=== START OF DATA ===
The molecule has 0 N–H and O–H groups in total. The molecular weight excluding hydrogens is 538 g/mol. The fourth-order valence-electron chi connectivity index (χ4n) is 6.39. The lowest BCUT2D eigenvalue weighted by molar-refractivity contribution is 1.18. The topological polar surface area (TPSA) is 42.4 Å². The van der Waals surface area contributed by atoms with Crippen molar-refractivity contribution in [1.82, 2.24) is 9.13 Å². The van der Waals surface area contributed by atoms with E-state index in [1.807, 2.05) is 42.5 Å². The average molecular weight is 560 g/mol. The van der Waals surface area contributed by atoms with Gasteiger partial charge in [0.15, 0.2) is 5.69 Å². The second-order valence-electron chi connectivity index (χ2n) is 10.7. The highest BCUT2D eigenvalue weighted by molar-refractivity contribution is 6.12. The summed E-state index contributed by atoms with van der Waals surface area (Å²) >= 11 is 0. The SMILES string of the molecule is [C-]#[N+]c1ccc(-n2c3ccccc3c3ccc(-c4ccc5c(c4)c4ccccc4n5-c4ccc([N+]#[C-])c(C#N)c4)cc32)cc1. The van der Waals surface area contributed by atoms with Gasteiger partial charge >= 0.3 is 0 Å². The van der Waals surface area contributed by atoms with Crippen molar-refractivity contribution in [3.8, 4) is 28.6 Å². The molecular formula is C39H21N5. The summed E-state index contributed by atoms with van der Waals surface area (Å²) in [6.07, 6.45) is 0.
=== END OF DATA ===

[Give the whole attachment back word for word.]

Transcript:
The molecule has 0 N–H and O–H groups in total. The molecular weight excluding hydrogens is 538 g/mol. The fourth-order valence-electron chi connectivity index (χ4n) is 6.39. The lowest BCUT2D eigenvalue weighted by molar-refractivity contribution is 1.18. The topological polar surface area (TPSA) is 42.4 Å². The van der Waals surface area contributed by atoms with Crippen molar-refractivity contribution in [1.82, 2.24) is 9.13 Å². The van der Waals surface area contributed by atoms with E-state index in [1.807, 2.05) is 42.5 Å². The average molecular weight is 560 g/mol. The van der Waals surface area contributed by atoms with Gasteiger partial charge in [0.15, 0.2) is 5.69 Å². The second-order valence-electron chi connectivity index (χ2n) is 10.7. The highest BCUT2D eigenvalue weighted by molar-refractivity contribution is 6.12. The summed E-state index contributed by atoms with van der Waals surface area (Å²) >= 11 is 0. The SMILES string of the molecule is [C-]#[N+]c1ccc(-n2c3ccccc3c3ccc(-c4ccc5c(c4)c4ccccc4n5-c4ccc([N+]#[C-])c(C#N)c4)cc32)cc1. The van der Waals surface area contributed by atoms with Gasteiger partial charge >= 0.3 is 0 Å². The van der Waals surface area contributed by atoms with Crippen molar-refractivity contribution in [3.8, 4) is 28.6 Å². The molecular formula is C39H21N5. The summed E-state index contributed by atoms with van der Waals surface area (Å²) in [6.07, 6.45) is 0.